Objective—To describe the gross cross-sectional
anatomy of green turtles (Chelonia mydas) and evaluate
magnetic resonance imaging (MRI) for detection
of internal tumors in green turtles with cutaneous
Animals—3 dead green turtles, 1 healthy green turtle,
and 8 green turtles with cutaneous fibropapillomatosis.
Procedures—Gross cross-sectional anatomy of a
dead turtle was described. Each live turtle underwent
a complete physical examination, and dorsoventral
whole-body survey radiographic views were obtained.
Magnetic resonance imaging was performed in dorsal
and transverse planes. Radiographs and magnetic
resonance images were examined for evidence of
internal nodules. Results were compared with
necropsy findings in 5 of 8 turtles.
Results—Nodules in the lungs of 2 turtles were
detected via radiography, whereas pulmonary nodules
were detected in 5 turtles via MRI. No other visceral
nodules were detected via radiography; however,
masses in the stomach and adjacent to the bladder
and kidneys were detected in 1 turtle via MRI. Other
extrapulmonary abnormalities observed at necropsy
were not detected on MR images.
Conclusions and Clinical Relevance—MRI may be
valuable for detection of internal tumors in green turtles
with cutaneous fibropapillomatosis. Nodules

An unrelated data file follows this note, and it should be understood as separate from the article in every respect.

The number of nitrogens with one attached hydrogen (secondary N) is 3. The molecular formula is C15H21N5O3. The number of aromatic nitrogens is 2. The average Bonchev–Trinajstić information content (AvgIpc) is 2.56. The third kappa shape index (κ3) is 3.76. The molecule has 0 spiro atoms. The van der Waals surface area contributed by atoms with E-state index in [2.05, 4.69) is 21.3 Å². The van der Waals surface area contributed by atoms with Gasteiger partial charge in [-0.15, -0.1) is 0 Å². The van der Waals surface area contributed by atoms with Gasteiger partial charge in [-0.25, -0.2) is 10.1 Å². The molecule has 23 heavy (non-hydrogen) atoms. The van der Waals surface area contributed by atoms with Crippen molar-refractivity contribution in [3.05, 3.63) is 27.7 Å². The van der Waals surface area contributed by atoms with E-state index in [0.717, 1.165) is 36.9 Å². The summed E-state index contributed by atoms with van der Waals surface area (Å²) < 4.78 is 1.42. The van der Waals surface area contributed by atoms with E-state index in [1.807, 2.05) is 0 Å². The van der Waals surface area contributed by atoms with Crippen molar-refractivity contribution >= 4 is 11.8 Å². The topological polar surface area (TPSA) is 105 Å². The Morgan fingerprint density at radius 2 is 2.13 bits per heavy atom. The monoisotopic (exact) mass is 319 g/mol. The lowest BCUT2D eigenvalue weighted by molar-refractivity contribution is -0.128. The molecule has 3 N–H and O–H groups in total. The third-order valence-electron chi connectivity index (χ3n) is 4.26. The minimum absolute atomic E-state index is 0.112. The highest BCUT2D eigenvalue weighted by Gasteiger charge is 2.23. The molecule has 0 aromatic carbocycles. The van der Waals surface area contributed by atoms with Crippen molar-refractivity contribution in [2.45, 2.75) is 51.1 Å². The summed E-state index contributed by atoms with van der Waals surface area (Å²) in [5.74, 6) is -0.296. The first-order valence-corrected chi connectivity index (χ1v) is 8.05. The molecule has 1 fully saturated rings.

were more apparent in the lungs than in other organs.
Results of MRI may serve as prognostic indicators for
sea turtles undergoing assessment, treatment, and
rehabilitation. Clinical application may be limited by
cost and availability of MRI technology. (J Am Vet Med Assoc 2004;225:1428–1435)
Objective—To determine thiamine-dependent enzyme activities in various tissue samples of Pacific harbor seals (Phoca vitulina) and thiaminase activities in dietary fish.
Animals—11 Pacific harbor seals with thiamine deficiency and 5 control seals.
Procedures—Seals underwent evaluation to rule out various diseases and exposure to toxins. For seals that died, measurement of thiamine-dependent enzymes in liver and brain samples and determination of mitochondrial DNA (mtDNA) copy number in liver, brain, and muscle samples were performed. Thiaminase activity in dietary fish was determined.
Results—8 seals with thiamine deficiency died. Affected seals typically had acute neurologic signs with few nonspecific findings detected by means of clinicopathologic tests and histologic examination of tissue samples. Thiamine-dependent enzyme activities in liver samples of affected seals were significantly lower than those in control liver samples. The primary activation ratios and latencies for enzymes indicated that brain tissue was more affected by thiamine deficiency than liver tissue. Activities of pyruvate dehydrogenase were more affected by thiamine deficiency than those of transketolase and ketoglutarate dehydrogenase. For control seals, the mtDNA copy number in muscle samples was significantly lower than that for affected seals; conversely, the copy number in control liver samples was significantly greater than that of affected seals. Thiaminase activity was substantially higher in smelt than it was in other types of dietary fish.
Conclusions and Clinical Relevance—Results of analyses in this study confirmed a diagnosis of thiamine deficiency for affected seals resulting from high thiaminase activity in dietary fish, inadequate vitamin administration, and increased thiamine demand caused by pregnancy and lactation.